WORDS BY Benoit Capostagno
The purpose of all the hours we spend training for a specific event is to improve our performance. Depending on your current level of fitness and experience, improvements could mean finishing in the middle of the pack rather than at the back, winning your age category or stepping on to the top step of the podium at the elite level. Whatever performance means for you, if you put the time in to your training, you want to see results. Understanding the demands of the event will help with formulating realistic goals and designing a structured training programme. Once you know what the event requires, you can design a programme which aims to improve the specific characteristics which have been identified to be crucial for success. This could mean targeting specific weaknesses which need to be improved, while simultaneously maintaining or improving on stronger areas.
Cross Country Marathons (XCM) are mass start events covering a variety of off-road sections with a total distance of at least 60 kilometres and are approximately 3 hours in duration. XCM races are generally longer than XCO races, with course profiles consisting of numerous technical climbs and descents. As a result, the total altitude gain during XCM races tends to be greater than that during XCO races. XCM races have fewer large fluctuations in power output but are still completed at a relatively high intensity (~80 % of maximum heart rate) which means that XCM racing also requires a well-developed oxidative and glycolytic energy system. However, the oxidative energy system has a bigger role to play in XCM racing when compared to XCO events. This often leads to the common misconception that performance in XCM will not benefit from the inclusion of high-intensity interval training (HIT). However, the ability to perform high-intensity efforts could mean the difference between breaking away on the final climb to take the win or making it home to avoid the cut-off in a stage of the Epic.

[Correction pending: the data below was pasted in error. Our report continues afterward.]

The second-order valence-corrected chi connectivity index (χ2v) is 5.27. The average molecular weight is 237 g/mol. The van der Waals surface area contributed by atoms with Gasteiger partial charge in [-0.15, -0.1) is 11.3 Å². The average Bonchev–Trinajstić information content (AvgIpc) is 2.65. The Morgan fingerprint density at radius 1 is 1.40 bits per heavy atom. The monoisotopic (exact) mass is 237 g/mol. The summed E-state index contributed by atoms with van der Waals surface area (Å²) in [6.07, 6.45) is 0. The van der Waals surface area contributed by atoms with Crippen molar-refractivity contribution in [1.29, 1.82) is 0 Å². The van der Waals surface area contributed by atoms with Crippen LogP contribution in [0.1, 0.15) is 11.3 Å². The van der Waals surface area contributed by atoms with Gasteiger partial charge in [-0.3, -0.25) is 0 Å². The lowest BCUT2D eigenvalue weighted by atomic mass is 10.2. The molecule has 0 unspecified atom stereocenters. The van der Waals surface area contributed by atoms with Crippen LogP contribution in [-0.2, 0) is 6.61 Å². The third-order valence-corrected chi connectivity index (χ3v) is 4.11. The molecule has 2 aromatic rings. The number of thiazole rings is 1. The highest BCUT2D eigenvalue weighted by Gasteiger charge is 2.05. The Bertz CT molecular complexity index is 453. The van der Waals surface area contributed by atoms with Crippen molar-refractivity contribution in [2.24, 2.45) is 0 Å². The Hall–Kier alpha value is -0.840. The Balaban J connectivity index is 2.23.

Understanding which energy systems are involved in during a particular activity allows coaches to tailor training programmes that will ensure that the relevant energy systems are appropriately stressed.
A brief summary of energy production during exercise
When riding at intensities below your threshold, energy is predominantly supplied through the process of oxidative metabolism, which takes place in the mitochondria, the little power plants within our muscle cells. Oxidative metabolism requires the use oxygen to produce energy from carbohydrates and fat. During longer endurance events, such as marathon mountain biking races, this is the primary process involved in energy production. Oxidative metabolism has a large capacity to produce energy, but it is not immediately activated and once activated, produces energy at a slower rate compared to other energy systems.
By comparison, glycolysis, which also involves breaking down glucose, or its stored form, glycogen, does so without the use of oxygen. Although energy production happens at a far greater rate when compared to oxidative metabolism, the energy yield is far less. Energy required for short intense efforts (< 2 minutes) will predominantly be produced via glycolysis. At high rates of glycolysis, lactate is pumped out of the muscle cells by specialised transporters, which results in an increase in the amount of lactate in your blood. One of the physiological adaptations to high-intensity training is an increase in the number of these ‘lactate transporters’ in our muscle cells, which allows us to clear lactate from the working muscles at a faster rate. Once in our blood, lactate can be transported to other muscles, which are working at a lower intensity, where it can be used to produce energy through oxidative metabolism.
Understanding which energy systems are involved in during a particular activity allows coaches to tailor training programmes that will ensure that the relevant energy systems are appropriately stressed. Creating sessions specific to a particular energy system will improve the functioning of that system and allow for greater energy production. Now that we know what the energy systems involved in energy production are, how do we measure/monitor them?
Currently works for Science to Sport in Cape Town. He is currently completing his PhD at the University of Cape Town and is investigating training adaptation and fatigue in cyclists.
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